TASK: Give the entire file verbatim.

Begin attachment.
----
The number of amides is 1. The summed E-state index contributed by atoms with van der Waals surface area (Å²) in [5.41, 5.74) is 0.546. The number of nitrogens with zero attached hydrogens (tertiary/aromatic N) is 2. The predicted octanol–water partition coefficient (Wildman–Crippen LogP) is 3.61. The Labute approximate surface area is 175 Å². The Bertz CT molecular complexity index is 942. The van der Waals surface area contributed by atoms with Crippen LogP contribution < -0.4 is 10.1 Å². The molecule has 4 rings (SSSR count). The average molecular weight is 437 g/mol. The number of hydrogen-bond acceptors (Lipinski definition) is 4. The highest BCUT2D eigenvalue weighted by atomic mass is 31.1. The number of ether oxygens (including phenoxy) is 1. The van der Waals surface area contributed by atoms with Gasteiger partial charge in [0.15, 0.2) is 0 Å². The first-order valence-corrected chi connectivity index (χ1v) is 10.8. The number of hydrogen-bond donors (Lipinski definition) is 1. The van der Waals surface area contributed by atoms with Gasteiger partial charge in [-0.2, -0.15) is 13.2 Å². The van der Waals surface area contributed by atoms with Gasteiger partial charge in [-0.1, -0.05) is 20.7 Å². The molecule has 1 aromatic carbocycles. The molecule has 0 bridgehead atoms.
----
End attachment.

The number of amides is 1. The summed E-state index contributed by atoms with van der Waals surface area (Å²) in [5.41, 5.74) is 0.546. The number of nitrogens with zero attached hydrogens (tertiary/aromatic N) is 2. The predicted octanol–water partition coefficient (Wildman–Crippen LogP) is 3.61. The Labute approximate surface area is 175 Å². The Bertz CT molecular complexity index is 942. The van der Waals surface area contributed by atoms with Crippen LogP contribution < -0.4 is 10.1 Å². The molecule has 4 rings (SSSR count). The average molecular weight is 437 g/mol. The number of hydrogen-bond acceptors (Lipinski definition) is 4. The highest BCUT2D eigenvalue weighted by atomic mass is 31.1. The number of ether oxygens (including phenoxy) is 1. The van der Waals surface area contributed by atoms with Gasteiger partial charge in [0.15, 0.2) is 0 Å². The first-order valence-corrected chi connectivity index (χ1v) is 10.8. The number of hydrogen-bond donors (Lipinski definition) is 1. The van der Waals surface area contributed by atoms with Gasteiger partial charge in [-0.2, -0.15) is 13.2 Å². The van der Waals surface area contributed by atoms with Gasteiger partial charge in [-0.1, -0.05) is 20.7 Å². The molecule has 1 aromatic carbocycles. The molecule has 0 bridgehead atoms.